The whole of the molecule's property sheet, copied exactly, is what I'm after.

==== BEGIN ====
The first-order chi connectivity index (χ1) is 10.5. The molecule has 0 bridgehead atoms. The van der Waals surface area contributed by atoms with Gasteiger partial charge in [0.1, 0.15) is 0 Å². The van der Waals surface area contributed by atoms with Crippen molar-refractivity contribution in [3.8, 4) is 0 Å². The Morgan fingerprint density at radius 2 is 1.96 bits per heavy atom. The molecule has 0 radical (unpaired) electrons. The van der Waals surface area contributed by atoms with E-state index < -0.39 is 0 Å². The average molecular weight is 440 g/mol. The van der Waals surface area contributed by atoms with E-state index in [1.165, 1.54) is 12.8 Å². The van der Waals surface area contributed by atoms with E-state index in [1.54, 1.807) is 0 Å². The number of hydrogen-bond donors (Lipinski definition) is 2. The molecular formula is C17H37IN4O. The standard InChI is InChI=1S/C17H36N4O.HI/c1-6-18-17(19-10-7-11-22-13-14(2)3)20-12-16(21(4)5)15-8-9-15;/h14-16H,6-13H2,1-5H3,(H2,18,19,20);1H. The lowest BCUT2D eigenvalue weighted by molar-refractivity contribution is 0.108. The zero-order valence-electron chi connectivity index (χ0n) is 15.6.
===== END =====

The first-order chi connectivity index (χ1) is 10.5. The molecule has 0 bridgehead atoms. The van der Waals surface area contributed by atoms with Gasteiger partial charge in [0.1, 0.15) is 0 Å². The van der Waals surface area contributed by atoms with Crippen molar-refractivity contribution in [3.8, 4) is 0 Å². The Morgan fingerprint density at radius 2 is 1.96 bits per heavy atom. The molecule has 0 radical (unpaired) electrons. The van der Waals surface area contributed by atoms with E-state index < -0.39 is 0 Å². The average molecular weight is 440 g/mol. The van der Waals surface area contributed by atoms with E-state index in [1.165, 1.54) is 12.8 Å². The van der Waals surface area contributed by atoms with E-state index in [1.54, 1.807) is 0 Å². The number of hydrogen-bond donors (Lipinski definition) is 2. The molecular formula is C17H37IN4O. The standard InChI is InChI=1S/C17H36N4O.HI/c1-6-18-17(19-10-7-11-22-13-14(2)3)20-12-16(21(4)5)15-8-9-15;/h14-16H,6-13H2,1-5H3,(H2,18,19,20);1H. The lowest BCUT2D eigenvalue weighted by molar-refractivity contribution is 0.108. The zero-order valence-electron chi connectivity index (χ0n) is 15.6.